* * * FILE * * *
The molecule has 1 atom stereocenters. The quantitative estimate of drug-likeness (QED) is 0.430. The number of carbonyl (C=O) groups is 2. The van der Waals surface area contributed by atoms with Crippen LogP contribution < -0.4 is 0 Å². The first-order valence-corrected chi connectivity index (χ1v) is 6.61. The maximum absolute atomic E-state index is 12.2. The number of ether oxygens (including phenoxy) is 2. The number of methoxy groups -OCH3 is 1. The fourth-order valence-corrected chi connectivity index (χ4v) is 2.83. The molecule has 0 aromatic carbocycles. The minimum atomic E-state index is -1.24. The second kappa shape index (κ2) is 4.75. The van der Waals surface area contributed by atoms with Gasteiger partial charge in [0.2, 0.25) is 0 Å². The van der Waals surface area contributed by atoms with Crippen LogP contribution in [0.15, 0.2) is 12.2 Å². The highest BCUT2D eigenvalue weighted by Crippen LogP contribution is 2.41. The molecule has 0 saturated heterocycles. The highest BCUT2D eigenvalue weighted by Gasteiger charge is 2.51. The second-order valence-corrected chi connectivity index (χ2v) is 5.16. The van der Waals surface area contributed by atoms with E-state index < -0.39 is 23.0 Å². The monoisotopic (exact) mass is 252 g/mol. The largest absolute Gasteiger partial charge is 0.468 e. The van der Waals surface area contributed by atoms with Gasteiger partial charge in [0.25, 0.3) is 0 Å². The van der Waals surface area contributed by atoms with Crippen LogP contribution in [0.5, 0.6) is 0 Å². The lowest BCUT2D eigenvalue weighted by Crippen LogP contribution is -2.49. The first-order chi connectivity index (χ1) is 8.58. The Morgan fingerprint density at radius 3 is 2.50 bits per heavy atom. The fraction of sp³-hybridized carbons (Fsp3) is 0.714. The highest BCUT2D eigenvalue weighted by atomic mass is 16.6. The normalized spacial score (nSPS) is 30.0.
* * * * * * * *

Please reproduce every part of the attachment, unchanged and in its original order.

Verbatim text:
The molecule has 1 atom stereocenters. The quantitative estimate of drug-likeness (QED) is 0.430. The number of carbonyl (C=O) groups is 2. The van der Waals surface area contributed by atoms with Crippen LogP contribution < -0.4 is 0 Å². The first-order valence-corrected chi connectivity index (χ1v) is 6.61. The maximum absolute atomic E-state index is 12.2. The number of ether oxygens (including phenoxy) is 2. The number of methoxy groups -OCH3 is 1. The fourth-order valence-corrected chi connectivity index (χ4v) is 2.83. The molecule has 0 aromatic carbocycles. The minimum atomic E-state index is -1.24. The second kappa shape index (κ2) is 4.75. The van der Waals surface area contributed by atoms with Gasteiger partial charge in [0.2, 0.25) is 0 Å². The van der Waals surface area contributed by atoms with Crippen LogP contribution in [0.15, 0.2) is 12.2 Å². The highest BCUT2D eigenvalue weighted by Crippen LogP contribution is 2.41. The molecule has 0 saturated heterocycles. The highest BCUT2D eigenvalue weighted by Gasteiger charge is 2.51. The second-order valence-corrected chi connectivity index (χ2v) is 5.16. The van der Waals surface area contributed by atoms with E-state index < -0.39 is 23.0 Å². The monoisotopic (exact) mass is 252 g/mol. The largest absolute Gasteiger partial charge is 0.468 e. The van der Waals surface area contributed by atoms with Gasteiger partial charge in [0.25, 0.3) is 0 Å². The van der Waals surface area contributed by atoms with Crippen LogP contribution in [0.5, 0.6) is 0 Å². The lowest BCUT2D eigenvalue weighted by Crippen LogP contribution is -2.49. The first-order chi connectivity index (χ1) is 8.58. The Morgan fingerprint density at radius 3 is 2.50 bits per heavy atom. The fraction of sp³-hybridized carbons (Fsp3) is 0.714. The highest BCUT2D eigenvalue weighted by atomic mass is 16.6. The normalized spacial score (nSPS) is 30.0.